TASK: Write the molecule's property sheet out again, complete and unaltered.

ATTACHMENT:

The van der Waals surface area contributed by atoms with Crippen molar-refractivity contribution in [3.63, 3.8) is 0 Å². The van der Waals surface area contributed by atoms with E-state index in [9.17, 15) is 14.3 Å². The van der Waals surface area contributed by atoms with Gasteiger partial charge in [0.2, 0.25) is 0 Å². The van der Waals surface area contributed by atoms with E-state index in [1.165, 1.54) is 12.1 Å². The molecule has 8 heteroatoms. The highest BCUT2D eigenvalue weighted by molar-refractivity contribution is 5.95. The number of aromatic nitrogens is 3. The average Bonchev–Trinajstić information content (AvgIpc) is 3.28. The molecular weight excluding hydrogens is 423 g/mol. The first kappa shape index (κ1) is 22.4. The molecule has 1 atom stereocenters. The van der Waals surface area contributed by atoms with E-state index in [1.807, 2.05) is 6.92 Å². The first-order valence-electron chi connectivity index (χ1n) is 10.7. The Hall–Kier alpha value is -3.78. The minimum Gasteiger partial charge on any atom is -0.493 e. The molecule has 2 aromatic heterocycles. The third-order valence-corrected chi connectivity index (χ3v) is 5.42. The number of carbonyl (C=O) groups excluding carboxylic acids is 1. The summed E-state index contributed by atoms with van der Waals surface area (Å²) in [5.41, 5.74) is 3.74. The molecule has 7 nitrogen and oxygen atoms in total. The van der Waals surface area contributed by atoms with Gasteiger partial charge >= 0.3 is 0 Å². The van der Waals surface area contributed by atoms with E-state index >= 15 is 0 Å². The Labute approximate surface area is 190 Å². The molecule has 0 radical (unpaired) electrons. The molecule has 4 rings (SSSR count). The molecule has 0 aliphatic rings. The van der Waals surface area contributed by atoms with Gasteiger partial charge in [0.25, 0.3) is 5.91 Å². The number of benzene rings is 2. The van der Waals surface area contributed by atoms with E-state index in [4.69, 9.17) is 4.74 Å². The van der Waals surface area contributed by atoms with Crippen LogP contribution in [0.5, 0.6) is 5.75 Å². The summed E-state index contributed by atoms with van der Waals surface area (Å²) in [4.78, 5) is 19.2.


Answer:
The van der Waals surface area contributed by atoms with Crippen molar-refractivity contribution in [3.63, 3.8) is 0 Å². The van der Waals surface area contributed by atoms with E-state index in [9.17, 15) is 14.3 Å². The van der Waals surface area contributed by atoms with Gasteiger partial charge in [0.2, 0.25) is 0 Å². The van der Waals surface area contributed by atoms with E-state index in [1.165, 1.54) is 12.1 Å². The molecule has 8 heteroatoms. The highest BCUT2D eigenvalue weighted by molar-refractivity contribution is 5.95. The number of aromatic nitrogens is 3. The average Bonchev–Trinajstić information content (AvgIpc) is 3.28. The molecular weight excluding hydrogens is 423 g/mol. The first kappa shape index (κ1) is 22.4. The molecule has 1 atom stereocenters. The van der Waals surface area contributed by atoms with E-state index in [1.807, 2.05) is 6.92 Å². The first-order valence-electron chi connectivity index (χ1n) is 10.7. The Hall–Kier alpha value is -3.78. The minimum Gasteiger partial charge on any atom is -0.493 e. The molecule has 2 aromatic heterocycles. The third-order valence-corrected chi connectivity index (χ3v) is 5.42. The number of carbonyl (C=O) groups excluding carboxylic acids is 1. The summed E-state index contributed by atoms with van der Waals surface area (Å²) in [5.41, 5.74) is 3.74. The molecule has 7 nitrogen and oxygen atoms in total. The van der Waals surface area contributed by atoms with Gasteiger partial charge >= 0.3 is 0 Å². The van der Waals surface area contributed by atoms with E-state index >= 15 is 0 Å². The Labute approximate surface area is 190 Å². The molecule has 0 radical (unpaired) electrons. The molecule has 4 rings (SSSR count). The molecule has 0 aliphatic rings. The van der Waals surface area contributed by atoms with Gasteiger partial charge in [0.25, 0.3) is 5.91 Å². The number of benzene rings is 2. The van der Waals surface area contributed by atoms with E-state index in [4.69, 9.17) is 4.74 Å². The van der Waals surface area contributed by atoms with Crippen LogP contribution in [0.5, 0.6) is 5.75 Å². The summed E-state index contributed by atoms with van der Waals surface area (Å²) in [4.78, 5) is 19.2.